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3D Array of Variable Dimensions

  • With my project, I'm using a 3D array to store information about on screen levels.

    Each level holds a variable number of glyphs, but each glyph index holds 3 variables.

    So say I wanted the current UID of one of my glyphs using the array; I'd have it stored as:

    array[level][glyph][UID index]

    The way I have my code set up, there are a different number of glyphs to each level.

    Since the number of glyphs is random, I don't need an array height of the total number of glyphs, or one with extra spaces that are 0 and wasting space. I simply want to be able to insert a value at a specific XY, not just X or Y or Z.

    Is this possible with Construct 2? I already have the code integrated, so trying to find a way to do this is boggling my mind. :S

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  • The dictionary object would be a better alternative. You definitely don't want to use a UID as an index, as the value can be anything, and you'd need to size the array arbitrarily large. Just merge your level, glyph, UID, and variable name together as a string to make the key. The same key will always get the data back again.

  • blackhornet thanks for the reply. I probably should have worded my post better: right now, I store the UID in the array I already have, along with two other variables. This is done after I create a new glyph object.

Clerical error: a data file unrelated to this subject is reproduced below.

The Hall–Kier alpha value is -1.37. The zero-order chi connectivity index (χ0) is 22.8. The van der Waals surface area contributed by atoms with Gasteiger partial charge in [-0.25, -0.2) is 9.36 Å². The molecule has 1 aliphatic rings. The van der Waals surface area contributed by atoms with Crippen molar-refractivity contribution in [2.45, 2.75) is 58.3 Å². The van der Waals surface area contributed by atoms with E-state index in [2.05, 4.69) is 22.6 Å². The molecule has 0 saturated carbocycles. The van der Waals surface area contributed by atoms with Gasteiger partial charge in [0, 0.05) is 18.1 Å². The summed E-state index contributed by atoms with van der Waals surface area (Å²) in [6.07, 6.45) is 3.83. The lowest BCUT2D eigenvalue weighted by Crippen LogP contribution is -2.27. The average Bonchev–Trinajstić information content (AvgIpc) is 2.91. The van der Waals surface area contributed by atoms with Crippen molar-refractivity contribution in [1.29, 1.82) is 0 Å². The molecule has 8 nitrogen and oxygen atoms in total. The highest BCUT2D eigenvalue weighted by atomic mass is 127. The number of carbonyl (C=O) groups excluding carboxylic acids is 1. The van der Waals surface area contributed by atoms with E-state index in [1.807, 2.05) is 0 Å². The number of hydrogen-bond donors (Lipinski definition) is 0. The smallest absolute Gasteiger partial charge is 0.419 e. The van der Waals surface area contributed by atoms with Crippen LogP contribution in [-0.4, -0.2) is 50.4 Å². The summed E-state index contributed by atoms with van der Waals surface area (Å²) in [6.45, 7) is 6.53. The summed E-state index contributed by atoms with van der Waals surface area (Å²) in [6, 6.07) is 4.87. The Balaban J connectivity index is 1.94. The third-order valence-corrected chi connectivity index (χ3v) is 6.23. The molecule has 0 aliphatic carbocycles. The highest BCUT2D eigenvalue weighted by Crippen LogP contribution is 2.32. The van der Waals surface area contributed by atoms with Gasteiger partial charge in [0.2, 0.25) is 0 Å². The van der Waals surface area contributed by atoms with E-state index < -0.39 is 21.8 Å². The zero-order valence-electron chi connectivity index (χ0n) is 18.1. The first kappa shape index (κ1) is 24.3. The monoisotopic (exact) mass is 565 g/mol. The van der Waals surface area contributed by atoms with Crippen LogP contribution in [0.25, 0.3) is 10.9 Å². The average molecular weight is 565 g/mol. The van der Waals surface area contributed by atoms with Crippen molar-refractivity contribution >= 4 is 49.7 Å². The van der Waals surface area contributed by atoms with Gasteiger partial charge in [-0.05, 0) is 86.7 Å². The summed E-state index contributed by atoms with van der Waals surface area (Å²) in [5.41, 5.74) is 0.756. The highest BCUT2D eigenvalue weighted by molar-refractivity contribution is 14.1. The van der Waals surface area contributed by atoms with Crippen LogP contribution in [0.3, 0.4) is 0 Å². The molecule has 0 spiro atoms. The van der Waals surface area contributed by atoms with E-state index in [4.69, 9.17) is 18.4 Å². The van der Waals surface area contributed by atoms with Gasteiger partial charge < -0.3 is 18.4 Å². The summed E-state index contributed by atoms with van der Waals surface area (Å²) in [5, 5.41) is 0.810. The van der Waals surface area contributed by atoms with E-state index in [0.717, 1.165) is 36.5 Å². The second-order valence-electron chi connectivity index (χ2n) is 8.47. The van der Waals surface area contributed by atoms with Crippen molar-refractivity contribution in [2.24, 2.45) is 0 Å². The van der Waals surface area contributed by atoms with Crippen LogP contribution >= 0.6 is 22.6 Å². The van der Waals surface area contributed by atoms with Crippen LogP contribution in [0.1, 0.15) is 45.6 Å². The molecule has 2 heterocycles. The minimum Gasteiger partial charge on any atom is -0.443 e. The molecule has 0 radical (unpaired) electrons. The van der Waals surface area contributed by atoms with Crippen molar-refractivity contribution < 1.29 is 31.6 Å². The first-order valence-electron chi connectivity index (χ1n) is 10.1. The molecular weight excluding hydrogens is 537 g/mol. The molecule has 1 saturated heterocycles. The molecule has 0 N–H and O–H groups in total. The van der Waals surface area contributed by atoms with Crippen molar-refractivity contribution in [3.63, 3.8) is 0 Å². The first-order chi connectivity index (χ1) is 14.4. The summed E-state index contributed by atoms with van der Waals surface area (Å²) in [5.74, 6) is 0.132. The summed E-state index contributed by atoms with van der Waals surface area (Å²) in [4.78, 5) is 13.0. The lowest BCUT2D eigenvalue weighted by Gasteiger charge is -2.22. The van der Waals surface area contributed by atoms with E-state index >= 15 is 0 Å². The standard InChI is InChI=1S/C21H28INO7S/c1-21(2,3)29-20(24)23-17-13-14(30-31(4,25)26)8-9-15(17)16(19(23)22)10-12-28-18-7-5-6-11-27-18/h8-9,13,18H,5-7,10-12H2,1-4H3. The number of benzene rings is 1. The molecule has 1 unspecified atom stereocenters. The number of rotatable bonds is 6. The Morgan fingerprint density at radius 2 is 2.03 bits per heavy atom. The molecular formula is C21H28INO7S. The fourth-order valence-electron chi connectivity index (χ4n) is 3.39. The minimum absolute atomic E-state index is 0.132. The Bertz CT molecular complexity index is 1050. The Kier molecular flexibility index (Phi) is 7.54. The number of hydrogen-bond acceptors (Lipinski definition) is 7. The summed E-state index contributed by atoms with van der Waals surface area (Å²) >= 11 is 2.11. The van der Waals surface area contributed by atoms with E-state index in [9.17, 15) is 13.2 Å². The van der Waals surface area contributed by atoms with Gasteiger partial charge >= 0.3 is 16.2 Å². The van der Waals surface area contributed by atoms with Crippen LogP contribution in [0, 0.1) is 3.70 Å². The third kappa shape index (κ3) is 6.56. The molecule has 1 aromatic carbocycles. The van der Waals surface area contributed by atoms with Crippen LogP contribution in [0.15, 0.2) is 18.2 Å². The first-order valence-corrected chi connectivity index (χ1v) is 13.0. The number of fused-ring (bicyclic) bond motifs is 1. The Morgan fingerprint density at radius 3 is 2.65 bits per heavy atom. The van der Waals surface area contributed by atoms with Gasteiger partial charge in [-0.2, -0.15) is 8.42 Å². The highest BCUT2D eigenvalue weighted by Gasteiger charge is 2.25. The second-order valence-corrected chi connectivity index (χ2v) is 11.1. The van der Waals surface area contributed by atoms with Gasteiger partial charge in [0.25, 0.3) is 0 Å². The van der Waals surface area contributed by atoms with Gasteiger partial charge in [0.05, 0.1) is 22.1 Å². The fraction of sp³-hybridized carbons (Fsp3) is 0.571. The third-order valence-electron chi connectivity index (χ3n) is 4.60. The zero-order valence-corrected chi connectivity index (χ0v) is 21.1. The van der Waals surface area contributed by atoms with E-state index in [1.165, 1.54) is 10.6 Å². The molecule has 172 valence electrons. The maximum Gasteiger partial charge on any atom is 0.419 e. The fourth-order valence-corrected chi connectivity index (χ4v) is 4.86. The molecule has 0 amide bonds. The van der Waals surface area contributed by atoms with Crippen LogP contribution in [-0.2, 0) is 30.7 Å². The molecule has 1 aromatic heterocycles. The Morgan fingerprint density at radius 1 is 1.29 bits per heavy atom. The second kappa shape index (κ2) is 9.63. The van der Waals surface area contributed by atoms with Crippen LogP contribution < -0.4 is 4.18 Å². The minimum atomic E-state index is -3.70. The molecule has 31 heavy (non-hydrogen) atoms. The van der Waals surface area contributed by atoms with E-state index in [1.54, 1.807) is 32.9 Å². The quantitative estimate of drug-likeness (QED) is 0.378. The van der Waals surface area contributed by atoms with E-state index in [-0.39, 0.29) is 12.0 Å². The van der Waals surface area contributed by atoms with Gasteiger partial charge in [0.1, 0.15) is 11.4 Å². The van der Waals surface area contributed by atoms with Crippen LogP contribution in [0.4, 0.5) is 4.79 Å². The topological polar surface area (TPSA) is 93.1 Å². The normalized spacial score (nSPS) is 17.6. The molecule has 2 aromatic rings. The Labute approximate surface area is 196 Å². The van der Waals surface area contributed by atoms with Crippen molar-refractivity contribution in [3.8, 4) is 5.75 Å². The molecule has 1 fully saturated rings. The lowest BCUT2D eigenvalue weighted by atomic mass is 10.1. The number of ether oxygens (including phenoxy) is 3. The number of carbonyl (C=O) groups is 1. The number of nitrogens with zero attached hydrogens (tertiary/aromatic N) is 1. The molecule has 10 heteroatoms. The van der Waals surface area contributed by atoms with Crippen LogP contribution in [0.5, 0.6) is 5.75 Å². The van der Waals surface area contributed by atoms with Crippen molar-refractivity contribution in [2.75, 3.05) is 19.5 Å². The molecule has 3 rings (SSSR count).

The reason I store the UID is because I use it later to check the order of the glyphs, and to be able to remove specific glyphs based on user interaction, while manipulating other glyphs.

    I have the arrays really integrated, and this is why I want an array solution at the moment. I would rather worry about streamlining the process after I have a working version of the current system, since I came to a stop about half way in the process of converting my 2D array to a 3D one, rather than just beginning it.

  • You can't insert at an XY coordinate without pushing out the other dimensions. What you've described is essentially the Dictionary. I really wouldn't worry about wasting space just yet. Data is typically much smaller than your graphics/sound in a game anyway, as far as memory is concerned.

  • Darn. Well, thanks again for your input. I will check in to Dictionaries and see how they work.

  • Just like blackhornet said, a dictionary would be the better way for this requirement. On the other hand, let me take away a bit of your worries regarding wasted space:

    Assuming you only store numbers, each array cell consumes 4 bytes of RAM. With an array of 100x100x100 you need aprox. 3.8 MB of RAM

    This is exponential, of course, so the higher the total number of cells, the less likely it will fit to RAM. With 200x200x200 you're already at 30.5 MB. And with 1000x1000x1000 the RAM needed is 3.7 GB <img src="smileys/smiley3.gif" border="0" align="middle" />

    But if you stay somewhere under around 30,000,000 total cells, you're safe, because that's around 115 MB, an amount every smartphone can handle.

    (This only applies to numbers)

  • He could store those in the external files and load them on the go. Would that help?

  • tulamide thanks for clearing that up. :)